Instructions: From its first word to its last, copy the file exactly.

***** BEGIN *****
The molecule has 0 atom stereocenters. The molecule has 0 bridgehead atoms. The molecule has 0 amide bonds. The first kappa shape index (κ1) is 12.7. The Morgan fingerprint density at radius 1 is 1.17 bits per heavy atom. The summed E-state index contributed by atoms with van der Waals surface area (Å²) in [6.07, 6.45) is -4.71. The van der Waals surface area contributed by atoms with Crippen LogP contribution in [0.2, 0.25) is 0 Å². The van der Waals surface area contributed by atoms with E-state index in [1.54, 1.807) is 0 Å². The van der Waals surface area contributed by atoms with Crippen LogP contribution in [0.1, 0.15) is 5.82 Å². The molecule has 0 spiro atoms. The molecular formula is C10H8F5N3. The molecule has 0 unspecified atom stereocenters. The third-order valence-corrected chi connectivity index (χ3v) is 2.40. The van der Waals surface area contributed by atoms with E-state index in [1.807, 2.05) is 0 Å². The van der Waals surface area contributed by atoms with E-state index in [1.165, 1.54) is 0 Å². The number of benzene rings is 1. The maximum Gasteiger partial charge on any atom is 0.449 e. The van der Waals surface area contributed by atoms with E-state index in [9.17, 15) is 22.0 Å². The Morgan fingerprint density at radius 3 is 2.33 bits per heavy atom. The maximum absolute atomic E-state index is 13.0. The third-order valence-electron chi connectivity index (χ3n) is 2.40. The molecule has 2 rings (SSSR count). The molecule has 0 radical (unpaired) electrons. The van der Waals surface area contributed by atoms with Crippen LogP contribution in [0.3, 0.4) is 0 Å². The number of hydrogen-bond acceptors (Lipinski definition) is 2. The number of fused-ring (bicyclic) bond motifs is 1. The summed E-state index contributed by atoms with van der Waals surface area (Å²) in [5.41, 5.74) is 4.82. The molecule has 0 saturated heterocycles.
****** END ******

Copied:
The molecule has 0 atom stereocenters. The molecule has 0 bridgehead atoms. The molecule has 0 amide bonds. The first kappa shape index (κ1) is 12.7. The Morgan fingerprint density at radius 1 is 1.17 bits per heavy atom. The summed E-state index contributed by atoms with van der Waals surface area (Å²) in [6.07, 6.45) is -4.71. The van der Waals surface area contributed by atoms with Crippen LogP contribution in [0.2, 0.25) is 0 Å². The van der Waals surface area contributed by atoms with E-state index in [1.54, 1.807) is 0 Å². The van der Waals surface area contributed by atoms with Crippen LogP contribution in [0.1, 0.15) is 5.82 Å². The molecule has 0 spiro atoms. The molecular formula is C10H8F5N3. The molecule has 0 unspecified atom stereocenters. The third-order valence-corrected chi connectivity index (χ3v) is 2.40. The van der Waals surface area contributed by atoms with E-state index in [1.807, 2.05) is 0 Å². The van der Waals surface area contributed by atoms with E-state index in [1.165, 1.54) is 0 Å². The number of benzene rings is 1. The maximum Gasteiger partial charge on any atom is 0.449 e. The van der Waals surface area contributed by atoms with E-state index in [9.17, 15) is 22.0 Å². The Morgan fingerprint density at radius 3 is 2.33 bits per heavy atom. The maximum absolute atomic E-state index is 13.0. The third-order valence-electron chi connectivity index (χ3n) is 2.40. The molecule has 2 rings (SSSR count). The molecule has 0 radical (unpaired) electrons. The van der Waals surface area contributed by atoms with Crippen LogP contribution in [0.3, 0.4) is 0 Å². The number of hydrogen-bond acceptors (Lipinski definition) is 2. The number of fused-ring (bicyclic) bond motifs is 1. The summed E-state index contributed by atoms with van der Waals surface area (Å²) in [5.41, 5.74) is 4.82. The molecule has 0 saturated heterocycles.